You’re in class and your professor has just announced that a large part of your grade is based on a group project. You just had one of two reactions: you either let out a groan of despair, your mind wandering back to past disasters of group projects, wondering how to keep a decent grade with THAT on your record. On the other hand, you could have felt a jolt of excitement. OMG, you think, LESS WORK FOR ME. Clearly you’ve never done a group project before.

To be clear, a group project doesn’t HAVE to be a deadening, horrifying experience. In fact, it can be a fun, collaborative work bringing out the best in all the group members. This is just so rare its barely worth mentioning. Generally, the people you meet during a group project will fall into a series of categories. These are the people you will have to get through (with extreme difficulty) to get a good grade in this class:

THE “BIG IDEAS” GUY

This guy (or girl, but generally guy) is all about the graphics. Before you’ve even totally understood the topic you’re going to cover, he’s excitedly listing off the awesome fonts you can download from this website, or the cool clip art you can add to add a little spice (don’t get me started on clip art; don’t do it. That’s all I have to say). He might also have unrealistic expectations for the project. While you’re wondering if the background of your slide show should be blue or grey, he’s wondering if you can somehow make the words look like diamonds that pour out of the screen in waves of rainbow glory. Or he could start explaining how it would be totally awesome if you could not only cover your area of study, but link it to the larger literature and maybe write a several year study on the subject with individual research. There’s only one, major problem with “big ideas” guy: he’s all about the planning. When it comes time to actually do anything content-wise, he turns into a useless block of putty. The best way to deal with him is to gently (or not so gently, depending on how often you have to say it) tell him that no, you will not spend half an hour making each individual letter disappear or float away on the Powerpoint. Be very clear. And do not get caught up in his ideas, because it might look really nice, but I guarantee your professor won’t see it that way when she realizes that that’s all it is: a really nice presentation.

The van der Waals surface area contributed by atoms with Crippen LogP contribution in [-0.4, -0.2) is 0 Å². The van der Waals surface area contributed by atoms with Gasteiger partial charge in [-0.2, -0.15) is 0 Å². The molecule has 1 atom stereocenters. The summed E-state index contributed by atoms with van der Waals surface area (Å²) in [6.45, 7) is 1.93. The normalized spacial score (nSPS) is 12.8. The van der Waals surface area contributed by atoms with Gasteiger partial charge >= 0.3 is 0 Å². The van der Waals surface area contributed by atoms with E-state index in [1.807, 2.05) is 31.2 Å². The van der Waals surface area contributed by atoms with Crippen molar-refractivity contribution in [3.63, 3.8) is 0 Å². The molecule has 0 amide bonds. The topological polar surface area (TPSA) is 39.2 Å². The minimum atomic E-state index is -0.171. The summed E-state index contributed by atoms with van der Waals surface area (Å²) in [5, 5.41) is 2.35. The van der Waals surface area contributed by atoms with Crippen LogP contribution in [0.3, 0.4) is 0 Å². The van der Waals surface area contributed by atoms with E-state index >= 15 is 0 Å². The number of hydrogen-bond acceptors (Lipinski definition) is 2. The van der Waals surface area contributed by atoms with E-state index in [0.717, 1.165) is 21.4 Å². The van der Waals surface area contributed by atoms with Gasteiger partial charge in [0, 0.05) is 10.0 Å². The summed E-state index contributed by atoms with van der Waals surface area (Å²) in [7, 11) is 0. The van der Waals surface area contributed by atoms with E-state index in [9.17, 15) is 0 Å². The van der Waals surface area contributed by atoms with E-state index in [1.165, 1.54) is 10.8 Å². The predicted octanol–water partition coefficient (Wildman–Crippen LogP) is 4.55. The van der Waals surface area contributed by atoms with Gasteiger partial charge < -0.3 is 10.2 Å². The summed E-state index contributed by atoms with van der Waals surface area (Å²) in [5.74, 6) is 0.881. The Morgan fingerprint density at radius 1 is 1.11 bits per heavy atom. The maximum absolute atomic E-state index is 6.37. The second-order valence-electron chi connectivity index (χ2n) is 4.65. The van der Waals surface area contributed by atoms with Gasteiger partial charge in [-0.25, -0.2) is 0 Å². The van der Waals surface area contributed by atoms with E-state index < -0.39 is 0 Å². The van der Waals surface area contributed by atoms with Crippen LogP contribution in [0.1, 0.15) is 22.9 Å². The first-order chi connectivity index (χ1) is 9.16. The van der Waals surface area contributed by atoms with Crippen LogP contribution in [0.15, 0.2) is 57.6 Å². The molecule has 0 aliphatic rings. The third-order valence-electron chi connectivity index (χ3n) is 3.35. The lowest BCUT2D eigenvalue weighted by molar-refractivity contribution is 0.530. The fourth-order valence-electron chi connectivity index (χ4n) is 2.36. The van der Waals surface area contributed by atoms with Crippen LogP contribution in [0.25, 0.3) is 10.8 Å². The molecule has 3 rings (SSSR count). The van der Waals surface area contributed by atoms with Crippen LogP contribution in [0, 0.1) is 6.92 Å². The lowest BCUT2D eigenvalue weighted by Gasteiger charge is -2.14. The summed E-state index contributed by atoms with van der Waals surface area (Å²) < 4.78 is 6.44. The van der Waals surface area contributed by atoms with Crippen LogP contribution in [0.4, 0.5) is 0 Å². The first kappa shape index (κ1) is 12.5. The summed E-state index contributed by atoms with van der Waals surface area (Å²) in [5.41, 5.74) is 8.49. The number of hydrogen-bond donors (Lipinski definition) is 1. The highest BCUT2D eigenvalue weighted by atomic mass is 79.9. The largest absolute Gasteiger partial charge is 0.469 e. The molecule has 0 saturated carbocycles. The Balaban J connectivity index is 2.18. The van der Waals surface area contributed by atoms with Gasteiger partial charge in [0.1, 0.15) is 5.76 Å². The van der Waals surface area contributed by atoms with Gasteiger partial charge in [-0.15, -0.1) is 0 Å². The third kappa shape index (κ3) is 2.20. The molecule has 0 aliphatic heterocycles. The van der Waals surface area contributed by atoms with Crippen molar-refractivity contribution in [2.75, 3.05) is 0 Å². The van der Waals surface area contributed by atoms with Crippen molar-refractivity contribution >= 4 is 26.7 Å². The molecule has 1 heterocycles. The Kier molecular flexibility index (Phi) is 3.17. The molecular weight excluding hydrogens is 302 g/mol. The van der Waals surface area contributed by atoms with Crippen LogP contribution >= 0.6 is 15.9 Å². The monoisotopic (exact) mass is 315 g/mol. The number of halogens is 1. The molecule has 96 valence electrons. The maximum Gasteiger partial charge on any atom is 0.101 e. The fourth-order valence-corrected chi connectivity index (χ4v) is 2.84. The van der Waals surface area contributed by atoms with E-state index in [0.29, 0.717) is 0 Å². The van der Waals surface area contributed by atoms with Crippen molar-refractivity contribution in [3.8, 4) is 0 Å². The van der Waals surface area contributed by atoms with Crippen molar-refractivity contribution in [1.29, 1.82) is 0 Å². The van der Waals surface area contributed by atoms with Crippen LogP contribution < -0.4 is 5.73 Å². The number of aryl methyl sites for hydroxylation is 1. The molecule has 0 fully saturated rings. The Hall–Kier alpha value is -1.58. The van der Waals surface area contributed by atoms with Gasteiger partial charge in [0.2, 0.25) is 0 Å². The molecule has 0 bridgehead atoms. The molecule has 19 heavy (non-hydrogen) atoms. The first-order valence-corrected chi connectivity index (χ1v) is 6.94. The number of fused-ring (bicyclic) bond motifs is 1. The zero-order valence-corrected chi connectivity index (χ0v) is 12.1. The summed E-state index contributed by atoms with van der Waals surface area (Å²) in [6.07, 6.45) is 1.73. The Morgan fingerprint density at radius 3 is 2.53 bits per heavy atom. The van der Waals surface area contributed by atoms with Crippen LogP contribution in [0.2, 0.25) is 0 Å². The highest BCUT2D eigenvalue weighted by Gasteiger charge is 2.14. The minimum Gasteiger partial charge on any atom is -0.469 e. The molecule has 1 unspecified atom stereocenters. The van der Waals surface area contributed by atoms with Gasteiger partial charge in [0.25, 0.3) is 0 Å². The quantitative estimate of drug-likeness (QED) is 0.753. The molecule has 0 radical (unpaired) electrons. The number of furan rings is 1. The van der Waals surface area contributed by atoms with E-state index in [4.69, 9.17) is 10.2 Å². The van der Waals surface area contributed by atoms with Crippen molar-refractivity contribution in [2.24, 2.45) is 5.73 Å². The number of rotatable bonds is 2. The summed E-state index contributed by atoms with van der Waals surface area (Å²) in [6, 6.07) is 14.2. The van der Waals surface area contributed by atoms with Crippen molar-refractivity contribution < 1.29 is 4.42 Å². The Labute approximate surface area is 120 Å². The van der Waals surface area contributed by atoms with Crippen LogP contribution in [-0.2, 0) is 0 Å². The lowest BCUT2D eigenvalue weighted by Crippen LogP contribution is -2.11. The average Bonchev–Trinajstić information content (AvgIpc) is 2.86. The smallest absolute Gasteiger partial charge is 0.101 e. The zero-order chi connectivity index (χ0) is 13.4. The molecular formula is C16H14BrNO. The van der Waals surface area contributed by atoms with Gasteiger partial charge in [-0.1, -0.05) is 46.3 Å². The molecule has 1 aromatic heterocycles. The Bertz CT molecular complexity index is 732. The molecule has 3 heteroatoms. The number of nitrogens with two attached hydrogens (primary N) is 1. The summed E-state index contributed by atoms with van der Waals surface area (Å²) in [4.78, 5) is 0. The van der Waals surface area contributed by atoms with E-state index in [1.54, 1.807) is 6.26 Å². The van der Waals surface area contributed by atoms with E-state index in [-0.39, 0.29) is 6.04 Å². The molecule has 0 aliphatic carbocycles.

THE LAZY BLOB

There’s always one. They may be the most enthusiastic at the get-go, but when time for work comes around, they’ll disappear into nothingness. Sorry freshmen, but if you’re working with upperclassmen you might have your work cut out for you. I’m not saying they are bad people, or that they start the project thinking that you are their little work horse, but it will feel that way by the end. The upperclassmen has all sorts of excuses: “Well, I’m taking higher-lever classes with more work, and the freshman is not.” or “I’ll help with the project tomorrow but today I have six essays and a panic-inducing exam and I just can’t get around to it.” Or, they just don’t feel like it. It doesn’t matter, because at the end of the day they won’t do any work. It might be the other way around. The freshman doesn’t understand that a group project in college is not the same as in high school. The stakes are higher and the work is certainly harder and more in-depth. And if you get angry and accuse them of not doing enough work, they won’t understand what you mean. They may not understand how you’ve had to pick up the slack. So how do you deal with this? You can get angry and upset. You can try to explain that this needs to be done faster than they seem to believe. And hey, sometimes that works. But you may also have to come to this conclusion: they will not help you. This is a horrifying conclusion to come to, but there you go. If you start seeing the signs, begin arranging work accordingly.

THE SICK “PARTNER”

Your project might be running smoothly, everyone doing what they should be doing, when tragedy strikes: specifically, illness. And the minute this tragedy strikes, you will NEVER SEE YOUR PARTNER AGAIN. I know you’re thinking: that never happens. It does. It’s happened to me. More than once. She may miss a few classes, start doing a little less research. And by the end, you are on your own. She quickly becomes “the lazy blob” simply because she’s unavailable to do work since she’s busily sleeping and coughing up blood. And you can’t be angry because what are you supposed to say? “You totally invited those bacteria/virus/debilitating alien DNA into your life, and I’m left holding the bag.” Maybe they still do work, but really bad, half-done work. Unfortunately, you have to deal with them the same way as the blob: gently explain the situation, and if they continue, it’s all on you.